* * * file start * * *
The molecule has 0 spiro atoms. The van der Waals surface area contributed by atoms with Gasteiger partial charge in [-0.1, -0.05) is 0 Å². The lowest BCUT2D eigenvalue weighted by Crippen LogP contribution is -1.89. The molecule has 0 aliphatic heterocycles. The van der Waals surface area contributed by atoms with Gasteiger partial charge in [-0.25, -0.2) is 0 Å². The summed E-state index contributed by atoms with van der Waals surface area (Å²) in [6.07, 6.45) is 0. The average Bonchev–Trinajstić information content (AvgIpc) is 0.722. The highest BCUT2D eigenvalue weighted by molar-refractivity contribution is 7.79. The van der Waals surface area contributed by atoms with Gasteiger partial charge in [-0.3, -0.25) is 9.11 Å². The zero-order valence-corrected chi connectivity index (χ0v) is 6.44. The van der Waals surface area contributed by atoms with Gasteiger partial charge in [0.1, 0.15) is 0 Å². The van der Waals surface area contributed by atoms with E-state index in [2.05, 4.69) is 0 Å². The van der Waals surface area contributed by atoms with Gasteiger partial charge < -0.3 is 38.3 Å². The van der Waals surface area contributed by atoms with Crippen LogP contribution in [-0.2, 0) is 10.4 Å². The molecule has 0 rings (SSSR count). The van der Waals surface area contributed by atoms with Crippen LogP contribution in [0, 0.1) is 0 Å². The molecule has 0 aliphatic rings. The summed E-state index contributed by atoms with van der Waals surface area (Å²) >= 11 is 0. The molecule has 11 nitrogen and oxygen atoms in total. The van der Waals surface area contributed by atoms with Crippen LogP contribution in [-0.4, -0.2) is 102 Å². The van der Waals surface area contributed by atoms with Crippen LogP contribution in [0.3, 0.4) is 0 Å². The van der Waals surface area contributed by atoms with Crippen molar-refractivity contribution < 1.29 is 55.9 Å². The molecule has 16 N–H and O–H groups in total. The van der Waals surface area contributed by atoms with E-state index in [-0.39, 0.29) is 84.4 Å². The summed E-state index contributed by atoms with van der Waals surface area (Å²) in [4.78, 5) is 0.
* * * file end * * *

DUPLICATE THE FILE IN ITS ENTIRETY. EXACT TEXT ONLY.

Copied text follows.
The molecule has 0 spiro atoms. The van der Waals surface area contributed by atoms with Gasteiger partial charge in [-0.1, -0.05) is 0 Å². The lowest BCUT2D eigenvalue weighted by Crippen LogP contribution is -1.89. The molecule has 0 aliphatic heterocycles. The van der Waals surface area contributed by atoms with Gasteiger partial charge in [-0.25, -0.2) is 0 Å². The summed E-state index contributed by atoms with van der Waals surface area (Å²) in [6.07, 6.45) is 0. The average Bonchev–Trinajstić information content (AvgIpc) is 0.722. The highest BCUT2D eigenvalue weighted by molar-refractivity contribution is 7.79. The van der Waals surface area contributed by atoms with Gasteiger partial charge in [-0.3, -0.25) is 9.11 Å². The zero-order valence-corrected chi connectivity index (χ0v) is 6.44. The van der Waals surface area contributed by atoms with Gasteiger partial charge in [0.1, 0.15) is 0 Å². The van der Waals surface area contributed by atoms with E-state index in [2.05, 4.69) is 0 Å². The van der Waals surface area contributed by atoms with Gasteiger partial charge < -0.3 is 38.3 Å². The van der Waals surface area contributed by atoms with Crippen LogP contribution in [-0.2, 0) is 10.4 Å². The molecule has 0 rings (SSSR count). The van der Waals surface area contributed by atoms with Crippen LogP contribution in [0, 0.1) is 0 Å². The molecule has 0 aliphatic rings. The summed E-state index contributed by atoms with van der Waals surface area (Å²) >= 11 is 0. The molecule has 11 nitrogen and oxygen atoms in total. The van der Waals surface area contributed by atoms with Crippen LogP contribution in [-0.4, -0.2) is 102 Å². The van der Waals surface area contributed by atoms with Crippen LogP contribution in [0.3, 0.4) is 0 Å². The van der Waals surface area contributed by atoms with Crippen molar-refractivity contribution < 1.29 is 55.9 Å². The molecule has 16 N–H and O–H groups in total. The van der Waals surface area contributed by atoms with E-state index in [-0.39, 0.29) is 84.4 Å². The summed E-state index contributed by atoms with van der Waals surface area (Å²) in [4.78, 5) is 0.